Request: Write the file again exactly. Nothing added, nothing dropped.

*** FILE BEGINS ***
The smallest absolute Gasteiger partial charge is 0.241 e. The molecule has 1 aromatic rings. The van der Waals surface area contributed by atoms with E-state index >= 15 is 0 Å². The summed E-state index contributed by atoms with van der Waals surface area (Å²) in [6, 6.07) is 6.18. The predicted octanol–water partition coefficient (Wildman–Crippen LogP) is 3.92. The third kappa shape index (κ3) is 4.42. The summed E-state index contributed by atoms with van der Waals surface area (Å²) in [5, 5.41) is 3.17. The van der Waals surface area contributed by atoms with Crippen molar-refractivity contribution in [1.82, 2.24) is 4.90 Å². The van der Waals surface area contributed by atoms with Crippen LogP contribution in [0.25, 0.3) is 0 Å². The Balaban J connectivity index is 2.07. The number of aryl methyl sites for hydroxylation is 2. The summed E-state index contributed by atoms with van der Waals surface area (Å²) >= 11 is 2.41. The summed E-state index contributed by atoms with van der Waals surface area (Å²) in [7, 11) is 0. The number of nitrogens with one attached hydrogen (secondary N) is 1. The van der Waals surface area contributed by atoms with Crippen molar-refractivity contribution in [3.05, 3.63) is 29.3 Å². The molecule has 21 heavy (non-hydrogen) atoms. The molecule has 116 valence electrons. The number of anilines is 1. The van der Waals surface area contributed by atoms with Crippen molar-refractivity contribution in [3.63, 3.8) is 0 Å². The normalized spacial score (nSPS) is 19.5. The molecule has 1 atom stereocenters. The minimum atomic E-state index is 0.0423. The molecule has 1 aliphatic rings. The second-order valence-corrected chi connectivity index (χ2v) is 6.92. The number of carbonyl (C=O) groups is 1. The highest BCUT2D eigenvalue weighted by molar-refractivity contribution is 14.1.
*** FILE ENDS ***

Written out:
The smallest absolute Gasteiger partial charge is 0.241 e. The molecule has 1 aromatic rings. The van der Waals surface area contributed by atoms with E-state index >= 15 is 0 Å². The summed E-state index contributed by atoms with van der Waals surface area (Å²) in [6, 6.07) is 6.18. The predicted octanol–water partition coefficient (Wildman–Crippen LogP) is 3.92. The third kappa shape index (κ3) is 4.42. The summed E-state index contributed by atoms with van der Waals surface area (Å²) in [5, 5.41) is 3.17. The van der Waals surface area contributed by atoms with Crippen molar-refractivity contribution in [1.82, 2.24) is 4.90 Å². The van der Waals surface area contributed by atoms with Crippen LogP contribution in [0.25, 0.3) is 0 Å². The Balaban J connectivity index is 2.07. The number of aryl methyl sites for hydroxylation is 2. The summed E-state index contributed by atoms with van der Waals surface area (Å²) >= 11 is 2.41. The summed E-state index contributed by atoms with van der Waals surface area (Å²) in [7, 11) is 0. The number of nitrogens with one attached hydrogen (secondary N) is 1. The van der Waals surface area contributed by atoms with Crippen molar-refractivity contribution in [3.05, 3.63) is 29.3 Å². The molecule has 21 heavy (non-hydrogen) atoms. The molecule has 116 valence electrons. The number of anilines is 1. The van der Waals surface area contributed by atoms with Crippen molar-refractivity contribution in [3.63, 3.8) is 0 Å². The normalized spacial score (nSPS) is 19.5. The molecule has 1 atom stereocenters. The minimum atomic E-state index is 0.0423. The molecule has 1 aliphatic rings. The second-order valence-corrected chi connectivity index (χ2v) is 6.92. The number of carbonyl (C=O) groups is 1. The highest BCUT2D eigenvalue weighted by molar-refractivity contribution is 14.1.